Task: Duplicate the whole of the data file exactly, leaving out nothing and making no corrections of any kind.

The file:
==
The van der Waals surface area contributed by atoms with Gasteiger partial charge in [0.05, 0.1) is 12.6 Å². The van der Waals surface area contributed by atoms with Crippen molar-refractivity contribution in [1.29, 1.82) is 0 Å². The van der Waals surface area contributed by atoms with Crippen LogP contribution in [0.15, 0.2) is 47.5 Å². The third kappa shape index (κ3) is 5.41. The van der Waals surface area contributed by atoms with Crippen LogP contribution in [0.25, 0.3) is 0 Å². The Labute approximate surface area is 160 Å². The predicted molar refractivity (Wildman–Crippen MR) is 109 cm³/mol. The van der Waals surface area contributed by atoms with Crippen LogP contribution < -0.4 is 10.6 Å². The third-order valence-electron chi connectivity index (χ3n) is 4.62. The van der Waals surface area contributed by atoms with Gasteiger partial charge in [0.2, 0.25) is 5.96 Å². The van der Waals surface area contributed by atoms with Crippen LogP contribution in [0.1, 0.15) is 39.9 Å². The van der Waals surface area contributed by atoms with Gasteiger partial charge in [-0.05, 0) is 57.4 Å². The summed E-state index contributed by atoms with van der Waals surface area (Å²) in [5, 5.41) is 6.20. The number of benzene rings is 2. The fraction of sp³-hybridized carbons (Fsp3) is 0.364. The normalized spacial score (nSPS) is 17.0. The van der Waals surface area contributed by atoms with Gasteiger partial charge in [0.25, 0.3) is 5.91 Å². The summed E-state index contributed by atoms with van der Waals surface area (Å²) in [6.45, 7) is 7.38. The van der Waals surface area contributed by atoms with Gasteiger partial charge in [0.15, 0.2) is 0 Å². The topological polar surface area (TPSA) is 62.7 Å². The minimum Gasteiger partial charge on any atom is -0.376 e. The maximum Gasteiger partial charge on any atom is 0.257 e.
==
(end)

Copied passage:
The van der Waals surface area contributed by atoms with Gasteiger partial charge in [0.05, 0.1) is 12.6 Å². The van der Waals surface area contributed by atoms with Crippen molar-refractivity contribution in [1.29, 1.82) is 0 Å². The van der Waals surface area contributed by atoms with Crippen LogP contribution in [0.15, 0.2) is 47.5 Å². The third kappa shape index (κ3) is 5.41. The van der Waals surface area contributed by atoms with Crippen LogP contribution in [0.25, 0.3) is 0 Å². The Labute approximate surface area is 160 Å². The predicted molar refractivity (Wildman–Crippen MR) is 109 cm³/mol. The van der Waals surface area contributed by atoms with Crippen LogP contribution < -0.4 is 10.6 Å². The third-order valence-electron chi connectivity index (χ3n) is 4.62. The van der Waals surface area contributed by atoms with Gasteiger partial charge in [0.2, 0.25) is 5.96 Å². The van der Waals surface area contributed by atoms with Crippen LogP contribution in [0.1, 0.15) is 39.9 Å². The van der Waals surface area contributed by atoms with Gasteiger partial charge in [-0.05, 0) is 57.4 Å². The summed E-state index contributed by atoms with van der Waals surface area (Å²) in [5, 5.41) is 6.20. The number of benzene rings is 2. The fraction of sp³-hybridized carbons (Fsp3) is 0.364. The normalized spacial score (nSPS) is 17.0. The van der Waals surface area contributed by atoms with Gasteiger partial charge in [0.25, 0.3) is 5.91 Å². The summed E-state index contributed by atoms with van der Waals surface area (Å²) in [6.45, 7) is 7.38. The van der Waals surface area contributed by atoms with Gasteiger partial charge in [0.15, 0.2) is 0 Å². The topological polar surface area (TPSA) is 62.7 Å². The minimum Gasteiger partial charge on any atom is -0.376 e. The maximum Gasteiger partial charge on any atom is 0.257 e.